Litercurious Book Review
|Title||Williams’ Gang: A Notorious Slave Trader and |
His Cargo of Black Convicts
|Publisher||Cambridge University Press (January 16, 2020)|
Discover the Prof. Jeff Forret, the author of Williams’ Gang on his page here.
WHO IS THE TARGET AUDIENCE
Forret’s manuscript is an invaluable tool for those wishing to understand and appreciate the mechanisms of the slave trade.
Jeff Forret’s work is an extensive and comprehensive examination of the slave trade from the perspective of William H. Williams.
Williams hailed from Washington DC (District of Columbia), Virginia where he engaged in the flesh trade in a private home known as the Yellow House. The property, surrounded by a twelve-foot wall patrolled by men and ferocious dogs, was more of a human warehouse/sales lot for his chattels than a home. The slaves (men, women, and children) were kept in the basement of the two-story house and then sold at auction in the yard. If selling abducted human beings wasn’t bad enough, he engaged in the kidnapping free “men” or former freed slaves and selling them into servitude.
The now famous Solomon Northup, a free man of New York, was just one of the people the Williams Gang thrust into bondage. You may recognize his name as he was the writer of in Twelve Years a Slave where he recounted his life experiences as a free man and a slave.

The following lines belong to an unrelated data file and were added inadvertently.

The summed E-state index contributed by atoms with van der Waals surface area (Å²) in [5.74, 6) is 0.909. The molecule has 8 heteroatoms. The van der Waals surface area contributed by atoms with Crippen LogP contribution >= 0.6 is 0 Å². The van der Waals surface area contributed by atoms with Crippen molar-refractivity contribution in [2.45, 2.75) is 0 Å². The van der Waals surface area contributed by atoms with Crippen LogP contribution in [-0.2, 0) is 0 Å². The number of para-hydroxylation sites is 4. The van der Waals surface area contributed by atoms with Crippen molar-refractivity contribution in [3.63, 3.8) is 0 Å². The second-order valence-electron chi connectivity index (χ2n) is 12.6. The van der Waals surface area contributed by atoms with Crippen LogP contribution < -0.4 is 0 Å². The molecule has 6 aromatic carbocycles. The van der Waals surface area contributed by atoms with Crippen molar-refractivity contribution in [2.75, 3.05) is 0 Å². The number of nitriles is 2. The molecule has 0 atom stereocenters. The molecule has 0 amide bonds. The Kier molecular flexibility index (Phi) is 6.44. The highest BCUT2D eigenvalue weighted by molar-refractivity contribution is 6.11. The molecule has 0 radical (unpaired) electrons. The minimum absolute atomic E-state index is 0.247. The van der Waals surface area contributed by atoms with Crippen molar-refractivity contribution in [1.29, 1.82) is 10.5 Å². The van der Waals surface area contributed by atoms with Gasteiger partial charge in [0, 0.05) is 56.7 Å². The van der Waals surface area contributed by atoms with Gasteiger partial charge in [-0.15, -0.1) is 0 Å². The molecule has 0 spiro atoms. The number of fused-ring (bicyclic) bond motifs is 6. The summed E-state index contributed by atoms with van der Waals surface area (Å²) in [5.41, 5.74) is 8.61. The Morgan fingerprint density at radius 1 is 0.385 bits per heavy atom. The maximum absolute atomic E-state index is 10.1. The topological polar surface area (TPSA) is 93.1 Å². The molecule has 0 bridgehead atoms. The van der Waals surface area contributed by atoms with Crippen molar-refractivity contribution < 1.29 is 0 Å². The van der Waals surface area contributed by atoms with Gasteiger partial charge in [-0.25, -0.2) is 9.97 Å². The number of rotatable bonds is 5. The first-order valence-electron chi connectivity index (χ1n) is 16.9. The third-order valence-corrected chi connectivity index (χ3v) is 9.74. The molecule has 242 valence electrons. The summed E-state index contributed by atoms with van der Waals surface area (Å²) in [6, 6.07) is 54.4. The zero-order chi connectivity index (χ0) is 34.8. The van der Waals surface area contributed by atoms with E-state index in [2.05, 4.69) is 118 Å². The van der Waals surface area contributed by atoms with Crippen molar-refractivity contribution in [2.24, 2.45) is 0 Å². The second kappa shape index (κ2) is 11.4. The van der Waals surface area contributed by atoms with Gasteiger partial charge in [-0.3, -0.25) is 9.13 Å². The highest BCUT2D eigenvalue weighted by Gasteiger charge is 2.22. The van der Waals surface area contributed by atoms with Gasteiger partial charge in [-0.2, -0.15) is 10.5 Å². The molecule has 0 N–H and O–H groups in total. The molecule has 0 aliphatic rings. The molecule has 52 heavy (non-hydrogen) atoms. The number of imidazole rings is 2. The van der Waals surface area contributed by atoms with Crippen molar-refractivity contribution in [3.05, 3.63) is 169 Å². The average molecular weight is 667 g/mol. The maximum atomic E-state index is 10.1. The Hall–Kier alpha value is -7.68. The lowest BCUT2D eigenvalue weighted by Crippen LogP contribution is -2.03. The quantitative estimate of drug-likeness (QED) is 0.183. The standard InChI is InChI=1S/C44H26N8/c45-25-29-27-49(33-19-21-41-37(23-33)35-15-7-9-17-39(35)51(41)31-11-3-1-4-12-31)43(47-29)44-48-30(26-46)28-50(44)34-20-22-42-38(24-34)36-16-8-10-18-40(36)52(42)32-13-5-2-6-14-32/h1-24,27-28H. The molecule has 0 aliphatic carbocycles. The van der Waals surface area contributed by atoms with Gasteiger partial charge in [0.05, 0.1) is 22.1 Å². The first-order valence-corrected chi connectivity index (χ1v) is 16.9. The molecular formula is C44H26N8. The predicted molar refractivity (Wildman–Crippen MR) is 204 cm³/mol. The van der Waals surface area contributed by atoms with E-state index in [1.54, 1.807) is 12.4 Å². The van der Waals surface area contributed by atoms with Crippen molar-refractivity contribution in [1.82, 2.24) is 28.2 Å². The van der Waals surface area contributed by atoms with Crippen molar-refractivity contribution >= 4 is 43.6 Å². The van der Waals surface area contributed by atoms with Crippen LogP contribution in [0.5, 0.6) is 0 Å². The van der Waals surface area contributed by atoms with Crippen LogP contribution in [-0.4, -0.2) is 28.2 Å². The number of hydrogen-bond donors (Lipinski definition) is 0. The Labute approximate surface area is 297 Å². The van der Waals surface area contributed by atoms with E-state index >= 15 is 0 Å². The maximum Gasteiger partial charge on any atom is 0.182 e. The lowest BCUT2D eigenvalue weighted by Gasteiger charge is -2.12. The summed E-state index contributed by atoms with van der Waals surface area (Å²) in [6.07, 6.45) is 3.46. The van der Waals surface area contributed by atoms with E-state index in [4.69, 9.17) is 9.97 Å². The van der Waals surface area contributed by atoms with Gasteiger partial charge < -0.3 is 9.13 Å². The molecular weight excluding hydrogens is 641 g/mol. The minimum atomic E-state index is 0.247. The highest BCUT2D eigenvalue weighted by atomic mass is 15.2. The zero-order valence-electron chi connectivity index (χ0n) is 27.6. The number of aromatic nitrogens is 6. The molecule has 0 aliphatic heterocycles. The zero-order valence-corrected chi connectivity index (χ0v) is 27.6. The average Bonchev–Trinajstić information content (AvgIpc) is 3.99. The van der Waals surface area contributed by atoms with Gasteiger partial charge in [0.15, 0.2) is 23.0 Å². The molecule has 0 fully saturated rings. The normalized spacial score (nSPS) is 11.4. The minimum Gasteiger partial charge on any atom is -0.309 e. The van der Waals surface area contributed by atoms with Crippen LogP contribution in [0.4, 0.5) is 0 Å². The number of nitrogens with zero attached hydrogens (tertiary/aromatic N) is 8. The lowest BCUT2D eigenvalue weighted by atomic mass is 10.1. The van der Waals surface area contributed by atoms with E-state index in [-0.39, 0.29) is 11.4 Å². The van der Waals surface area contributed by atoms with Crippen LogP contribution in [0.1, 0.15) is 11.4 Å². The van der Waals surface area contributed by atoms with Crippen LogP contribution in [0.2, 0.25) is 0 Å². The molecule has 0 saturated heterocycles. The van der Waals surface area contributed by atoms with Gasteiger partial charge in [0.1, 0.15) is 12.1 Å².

Forret goes onto chronicle the range of legal wrangles and the events surrounding Williams’ purchase of 27 convicts in 1840 for transport and sale outside of the United States. After illegally transporting the convicts to New Orleans, Louisiana he became entangled in legal proceedings lasting decades; well past the abolishment of slavery by the 13th Amendment to the U.S. Constitution.
Based on a plethora of reference material, Forret describes the attitudes, economies, and politics of the time surrounding the slave trade.
An excellent primer for anyone wishing to gain a greater knowledge of the workings of the United States Slave Trade during the 1800’s. The attitudes, politics, and economics of the era are eyeopening and intriguing. Williams’ Gang: A Notorious Slave Trader and His Cargo of Black Convicts is an excellent look into the history of human bondage in the United States.
As I read the book, I found similarities to the style of writing in a work called Stolen, written by Richard Bell. You can find my review for Stolen here on Litercurious.
Further reading about Williams’ Gang can be found here.
I would like to thank Jeff Forret, NetGalley, and Cambridge University Press for affording me the opportunity to review Williams’ Gang: A Notorious Slave Trader and His Cargo of Black Convicts.